Brad Troemel (or is it Bret Schneider?) has another long footnoted screed up, this time tying a history of net art to Jurgen Habermas' notions of the "public sphere."
What is the point of having footnotes, though, if they don't actually support what you're saying? Troemel cites the internet surfing club Nasty Nets as an example of Habermas' "early bourgeoisie [sic] public sphere." (Hard to type that sentence and not laugh, since no one in the club makes a dime off of it.) Troemel claims that by Nasty's and other clubs' creation of "a meta-organizational structure within the internet"--this was around 2006--"not everyone would be able to participate in posting works, though many more viewers would be able to engage the work of prominent and emerging internet artists... due to the convenience of the clubs' unifying site of display." Yet one of the things that was often noted about Nasty Nets (within and without the group--speaking as a longtime user) was that it wasn't a platform for people's individual art, but everyone had some idea of a "good Nasty Nets post." Troemel acknowledges this, sort of ("surf clubs also espoused no specified intention beyond serving as a host environment to a series of visual-conceptual jests"), but then makes great hay of the idea that members had to be "qualified," as in having special talents or credentials. His footnote for that, a Guthrie Lonergan interview, doesn't really support that assertion, in fact would seem to contradict it. Here's the relevant passage from Lonergan:
In early 2006, I wanted to start some kind of Internet surfing community site with surf buddies John Michael Boling and Joel Holmberg. We rolled around a ton of different complex structural ideas, but we eventually decided to simply start a blog (duh). Marisa Olson helped us get it going... Basically, Nasty Nets was all the surfers I'd met through trading links on del.icio.us who'd already been developing a special "taste" in surfing: a fascination with defaults and a certain kind of banal deadpan. (I'll point to Travis Hallenbeck as the obvious best example of this kind of surfing.) It seemed like a wonderfully unpretentious and playfully nerdy thing to do, for artists who live in different parts of the world to unite though an online club. (Of course collectives Beige and Paper Rad were big influences here...) I love that every surf club seems to develop its own rhythm, even without setting forth any official goals or rules something coherent seems to develop organically (like a band). I think after a while, a lot of us felt like NN lost that rhythm and got too big... I've been praying that new surf clubs would pop up in its (temporary?) absence-- I'm really stoked for Kevin [Bewersdorf] and Paul [Slocum]'s new surf club, Spirit Surfers!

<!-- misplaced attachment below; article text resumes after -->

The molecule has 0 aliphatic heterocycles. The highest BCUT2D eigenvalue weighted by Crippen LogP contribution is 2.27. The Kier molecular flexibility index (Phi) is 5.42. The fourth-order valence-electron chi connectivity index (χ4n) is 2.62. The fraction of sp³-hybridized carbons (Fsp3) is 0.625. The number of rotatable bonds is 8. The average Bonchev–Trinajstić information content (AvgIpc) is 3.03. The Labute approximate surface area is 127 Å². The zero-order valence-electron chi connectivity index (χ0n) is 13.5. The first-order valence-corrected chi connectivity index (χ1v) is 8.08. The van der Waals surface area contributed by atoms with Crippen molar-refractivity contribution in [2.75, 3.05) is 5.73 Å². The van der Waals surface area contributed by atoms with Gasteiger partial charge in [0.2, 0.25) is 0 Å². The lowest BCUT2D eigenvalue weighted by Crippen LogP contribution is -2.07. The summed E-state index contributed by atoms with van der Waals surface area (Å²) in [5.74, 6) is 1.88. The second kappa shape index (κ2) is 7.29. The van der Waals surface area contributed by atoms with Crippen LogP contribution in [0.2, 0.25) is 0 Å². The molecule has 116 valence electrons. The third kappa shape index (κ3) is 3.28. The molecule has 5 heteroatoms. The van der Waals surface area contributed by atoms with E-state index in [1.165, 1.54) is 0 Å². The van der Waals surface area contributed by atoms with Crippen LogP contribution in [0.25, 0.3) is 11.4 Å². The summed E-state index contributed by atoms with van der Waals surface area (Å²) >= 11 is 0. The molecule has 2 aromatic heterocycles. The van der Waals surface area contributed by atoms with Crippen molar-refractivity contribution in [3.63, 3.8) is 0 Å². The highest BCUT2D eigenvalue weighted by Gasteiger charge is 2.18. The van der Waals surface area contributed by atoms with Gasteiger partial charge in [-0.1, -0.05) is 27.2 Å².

"Special taste in surfing" is meant to be sort of ironic here, I think. Am missing the part where Lonergan lays out qualifications for membership. It's semi-important to nail this down. If the surf clubs don't stand for what Troemel says they stand for ("contained unity"), then his arguments based on Habermas about the post-surf club environment being "a form of consensual affinity" make even less sense. Lonergan notes that the "club" (again, that's supposed to be ironic) had its origins in a shared bookmarking site anyone could sign up for, del.icio.us. How was the Nasty Nets "club" really different from a Yahoo! Group (where founders grant admin privileges--or not--to new members) or a YouTube playlist? Guthrie, John Michael, and Joel "curated" a group of surfers with whom they had "affinity." Tumblr and dump automate surfing and re-surfing to a much larger, faster degree, but a group blog is just another vehicle for how affinities are expressed in the Web 2.0 melee. The surf clubbers' "prominence" is mostly in the mind of the viewer--the props from one institutional site were nice but Troemel also vastly overstates its career-making potential.